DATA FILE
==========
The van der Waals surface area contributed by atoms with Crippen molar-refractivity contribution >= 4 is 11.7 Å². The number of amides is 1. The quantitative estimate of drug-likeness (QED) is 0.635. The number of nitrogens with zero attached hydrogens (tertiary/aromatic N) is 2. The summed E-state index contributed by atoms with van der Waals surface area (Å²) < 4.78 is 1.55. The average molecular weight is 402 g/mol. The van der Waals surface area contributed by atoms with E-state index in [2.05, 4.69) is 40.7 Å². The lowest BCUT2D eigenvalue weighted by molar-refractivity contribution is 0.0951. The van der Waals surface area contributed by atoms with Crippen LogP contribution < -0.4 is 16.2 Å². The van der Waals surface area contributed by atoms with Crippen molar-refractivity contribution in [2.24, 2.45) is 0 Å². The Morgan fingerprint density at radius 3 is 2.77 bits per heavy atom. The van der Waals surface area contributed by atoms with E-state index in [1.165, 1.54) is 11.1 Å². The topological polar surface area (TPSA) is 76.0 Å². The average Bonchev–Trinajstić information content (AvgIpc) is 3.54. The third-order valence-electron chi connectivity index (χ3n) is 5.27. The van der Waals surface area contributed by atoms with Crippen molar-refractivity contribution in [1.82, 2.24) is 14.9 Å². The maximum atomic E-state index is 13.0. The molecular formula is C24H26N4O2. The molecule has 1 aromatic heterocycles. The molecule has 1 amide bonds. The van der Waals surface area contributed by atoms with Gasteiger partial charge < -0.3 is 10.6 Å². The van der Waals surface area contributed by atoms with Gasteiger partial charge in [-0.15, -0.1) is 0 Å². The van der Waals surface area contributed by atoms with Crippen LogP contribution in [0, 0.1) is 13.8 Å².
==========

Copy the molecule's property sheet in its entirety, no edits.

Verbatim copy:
The van der Waals surface area contributed by atoms with Crippen molar-refractivity contribution >= 4 is 11.7 Å². The number of amides is 1. The quantitative estimate of drug-likeness (QED) is 0.635. The number of nitrogens with zero attached hydrogens (tertiary/aromatic N) is 2. The summed E-state index contributed by atoms with van der Waals surface area (Å²) < 4.78 is 1.55. The average molecular weight is 402 g/mol. The van der Waals surface area contributed by atoms with E-state index in [2.05, 4.69) is 40.7 Å². The lowest BCUT2D eigenvalue weighted by molar-refractivity contribution is 0.0951. The van der Waals surface area contributed by atoms with Crippen LogP contribution < -0.4 is 16.2 Å². The van der Waals surface area contributed by atoms with Crippen molar-refractivity contribution in [2.24, 2.45) is 0 Å². The Morgan fingerprint density at radius 3 is 2.77 bits per heavy atom. The van der Waals surface area contributed by atoms with E-state index in [1.165, 1.54) is 11.1 Å². The topological polar surface area (TPSA) is 76.0 Å². The average Bonchev–Trinajstić information content (AvgIpc) is 3.54. The third-order valence-electron chi connectivity index (χ3n) is 5.27. The van der Waals surface area contributed by atoms with Crippen molar-refractivity contribution in [1.82, 2.24) is 14.9 Å². The maximum atomic E-state index is 13.0. The molecular formula is C24H26N4O2. The molecule has 1 aromatic heterocycles. The molecule has 1 amide bonds. The van der Waals surface area contributed by atoms with Gasteiger partial charge < -0.3 is 10.6 Å². The van der Waals surface area contributed by atoms with Gasteiger partial charge in [-0.15, -0.1) is 0 Å². The van der Waals surface area contributed by atoms with Crippen LogP contribution in [0, 0.1) is 13.8 Å².